GLOBE Connections

GLOBE Atmosphere - Additional Resources

Cloud picture

The GLOBE resources on this page support student exploration of My NASA Data Atmospheric phenomena. These include campaigns, eTraining, pacing guides, and how to find related student projects.


For online eTraining on GLOBE atmosphere protocols, visit the Atmosphere eTraining page.

Introduction to Atmosphere - Learn about the GLOBE student investigations that explore the Earth’s atmosphere, weather, and climate. After completing this module, you will be able to describe the structure and composition of the atmosphere and explain how differential heating of the Earth’s surface generates our planet’s air circulation patterns. You will be able to identify the atmosphere as one of the interacting components of our Earth system, and become familiar with the Atmosphere Protocols followed by GLOBE students when they collect data for their scientific investigations. Finally, you will explore the steps of setting up a GLOBE Atmosphere study site for and be introduced to GLOBE data reporting and visualization tools.

In order to enter data for a protocol, you will need to complete the Introduction to Atmosphere module and the protocol module. In addition, there may be supporting protocols required. 


GLOBE campaigns are a great way to explore different phenomena. Students have the opportunity to use GLOBE protocols and submit data in conjunction with students around the world. These data will contribute to the goals of the campaign in addition to facilitating student learning.

GLOBE Observer What does YOUR SKY look like?

USA Air Quality Campaign

  • Engage in authentic air quality investigations in your community.
  • Get support from NASA scientists and educators.
  • Access extensive educational resources.

There are now multiple ways to participate in the Campaign! To facilitate this, we now have a dedicated GLOBE Air Quality Campaign Team to share your observations with the Air Quality Campaign community.

  • If you’re already making Cloud observations, you can learn more about the air quality in your area by analyzing your observations of sky color and visibility.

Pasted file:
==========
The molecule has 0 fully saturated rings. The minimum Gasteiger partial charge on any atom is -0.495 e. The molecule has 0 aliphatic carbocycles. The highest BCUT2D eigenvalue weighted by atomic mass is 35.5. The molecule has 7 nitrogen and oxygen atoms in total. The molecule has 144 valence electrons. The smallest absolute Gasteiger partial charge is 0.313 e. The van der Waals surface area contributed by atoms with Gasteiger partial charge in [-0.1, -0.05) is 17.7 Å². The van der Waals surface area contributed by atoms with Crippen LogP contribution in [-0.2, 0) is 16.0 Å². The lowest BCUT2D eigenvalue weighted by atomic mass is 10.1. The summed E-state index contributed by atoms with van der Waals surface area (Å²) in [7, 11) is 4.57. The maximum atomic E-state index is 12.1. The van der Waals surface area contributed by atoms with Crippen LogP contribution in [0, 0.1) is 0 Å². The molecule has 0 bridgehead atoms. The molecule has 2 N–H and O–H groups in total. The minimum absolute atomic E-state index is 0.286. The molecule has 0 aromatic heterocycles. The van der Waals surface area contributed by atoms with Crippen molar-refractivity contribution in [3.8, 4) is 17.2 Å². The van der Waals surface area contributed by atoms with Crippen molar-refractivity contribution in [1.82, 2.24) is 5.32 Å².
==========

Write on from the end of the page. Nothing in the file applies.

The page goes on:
• You can combine sky color & visibility observations with either Calitoo observations or PM2.5 data from small sensors in your area.
  • If you already have a Calitoo, we encourage you to continue to make measurements, but that is not required. (This means you’re no longer limited by the weather or time of day to make observations!)
  • You can incorporate data from NASA satellites. (WorldView, AerosolWatch)
  • Students at GLOBE schools and Citizen Scientists can participate in the Campaign by submitting observations using the GLOBE Observer app or the Data Entry Tool, or through the GLOBE website.
  • Please consider having your students submit projects to GLOBE IVSS or GLOBE SRS.

To join the 2022-2023 GLOBE Air Quality Campaign:

  1. Complete the Form at this link:
  2. Join the Air Quality Campaign Team from the GLOBE Teams Page. Filter for "Air Quality" to find the team or use the referral code GLID4HWO.
  3. If you’re not sure how to do this, please follow the instructions under Join Team on the GLOBE Observer Teams Page.

Cloud Challenges 

There are periodic challenge periods to engage students in collecting (and submitting) cloud data using the cloud protocol. Check the GLOBE Observer Data Collection Challenges page to see if there is a current challenge. Of course, you can ALWAYS make cloud observations and submit your data. In addition, resources are available on pages detailing previous challenges such as the Fall Cloud Challenge: What's up in your Sky? 

Urban Heat Island Effect-Surface Temperature Field Campaign

The University of Toledo is leading annual field campaigns focused on the impacts of urbanization on Earth's temperature. Help the scientists answer "How does surface cover of an area affect its surface temperature?" Set up research studies at your school looking at the differences of surface temperatures for different land cover.

Pacing Guides

GLOBE Educator One-Week Pacing guides are designed to facilitate implementation of The GLOBE Program's GLOBE Observer app tools. Each guide includes:

  • A guiding question
  • Contact information
  • NGSS standards alignment
  • Background information
  • Five sequenced activities (One is using on of The GLBOE Program's GLOBE Observer tools.)
  • Additional resources.

Each of the five sequenced activities includes assessment options and a question that relates to the guiding question. There are several GLOBE Educator One-Week Pacing Guides related to the atmosphere. These are:

Student Projects

Find student projects related to the phenomenon you are exploring. These projects can be used as background research for younger students, or as models for student projects. There is a search filter available to find the projects you would be most interested in seeing. Students can also submit their own reports on the same page.

GLOBE Student Research Report Filter Screen
Source: (GLOBE Website)

You can filter on the following:

  • Year
  • Region/Country
  • Grade Level
  • Protocol - all GLOBE protocols are available
  • Report Type - The report type options are different forums available for students to submit their work. 

There are also mechanisms for students to participate in the International Virtual Science Symposium and Student Research Symposia. Check them out!